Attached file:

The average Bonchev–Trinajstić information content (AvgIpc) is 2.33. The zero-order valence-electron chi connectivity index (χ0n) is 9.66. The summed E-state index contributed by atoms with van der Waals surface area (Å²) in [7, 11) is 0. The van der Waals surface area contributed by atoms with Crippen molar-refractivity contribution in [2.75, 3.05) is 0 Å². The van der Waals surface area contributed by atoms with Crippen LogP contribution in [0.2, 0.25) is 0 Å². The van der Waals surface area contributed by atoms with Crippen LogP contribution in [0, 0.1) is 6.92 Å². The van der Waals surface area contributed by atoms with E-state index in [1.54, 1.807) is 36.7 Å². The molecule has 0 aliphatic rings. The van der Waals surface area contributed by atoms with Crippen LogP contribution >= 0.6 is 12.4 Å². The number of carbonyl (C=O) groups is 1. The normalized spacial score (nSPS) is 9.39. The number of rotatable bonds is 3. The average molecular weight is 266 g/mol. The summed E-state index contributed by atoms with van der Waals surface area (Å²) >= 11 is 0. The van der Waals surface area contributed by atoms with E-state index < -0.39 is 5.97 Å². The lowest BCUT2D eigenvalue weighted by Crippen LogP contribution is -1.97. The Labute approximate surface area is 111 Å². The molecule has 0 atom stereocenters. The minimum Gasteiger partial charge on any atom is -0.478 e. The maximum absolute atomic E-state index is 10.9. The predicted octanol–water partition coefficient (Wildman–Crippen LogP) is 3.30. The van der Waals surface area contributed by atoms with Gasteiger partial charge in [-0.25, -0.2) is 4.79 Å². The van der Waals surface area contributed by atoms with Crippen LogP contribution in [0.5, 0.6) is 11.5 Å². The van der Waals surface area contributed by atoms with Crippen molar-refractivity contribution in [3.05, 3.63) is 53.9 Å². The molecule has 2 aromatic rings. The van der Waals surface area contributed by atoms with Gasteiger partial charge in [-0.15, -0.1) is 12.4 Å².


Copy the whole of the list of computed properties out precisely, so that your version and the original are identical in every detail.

The average Bonchev–Trinajstić information content (AvgIpc) is 2.33. The zero-order valence-electron chi connectivity index (χ0n) is 9.66. The summed E-state index contributed by atoms with van der Waals surface area (Å²) in [7, 11) is 0. The van der Waals surface area contributed by atoms with Crippen molar-refractivity contribution in [2.75, 3.05) is 0 Å². The van der Waals surface area contributed by atoms with Crippen LogP contribution in [0.2, 0.25) is 0 Å². The van der Waals surface area contributed by atoms with Crippen LogP contribution in [0, 0.1) is 6.92 Å². The van der Waals surface area contributed by atoms with E-state index in [1.54, 1.807) is 36.7 Å². The molecule has 0 aliphatic rings. The van der Waals surface area contributed by atoms with Crippen LogP contribution >= 0.6 is 12.4 Å². The number of carbonyl (C=O) groups is 1. The normalized spacial score (nSPS) is 9.39. The number of rotatable bonds is 3. The average molecular weight is 266 g/mol. The summed E-state index contributed by atoms with van der Waals surface area (Å²) >= 11 is 0. The van der Waals surface area contributed by atoms with E-state index < -0.39 is 5.97 Å². The lowest BCUT2D eigenvalue weighted by Crippen LogP contribution is -1.97. The Labute approximate surface area is 111 Å². The molecule has 0 atom stereocenters. The minimum Gasteiger partial charge on any atom is -0.478 e. The maximum absolute atomic E-state index is 10.9. The predicted octanol–water partition coefficient (Wildman–Crippen LogP) is 3.30. The van der Waals surface area contributed by atoms with Gasteiger partial charge in [-0.25, -0.2) is 4.79 Å². The van der Waals surface area contributed by atoms with Crippen LogP contribution in [0.5, 0.6) is 11.5 Å². The van der Waals surface area contributed by atoms with Crippen molar-refractivity contribution in [3.05, 3.63) is 53.9 Å². The molecule has 2 aromatic rings. The van der Waals surface area contributed by atoms with Gasteiger partial charge in [-0.15, -0.1) is 12.4 Å².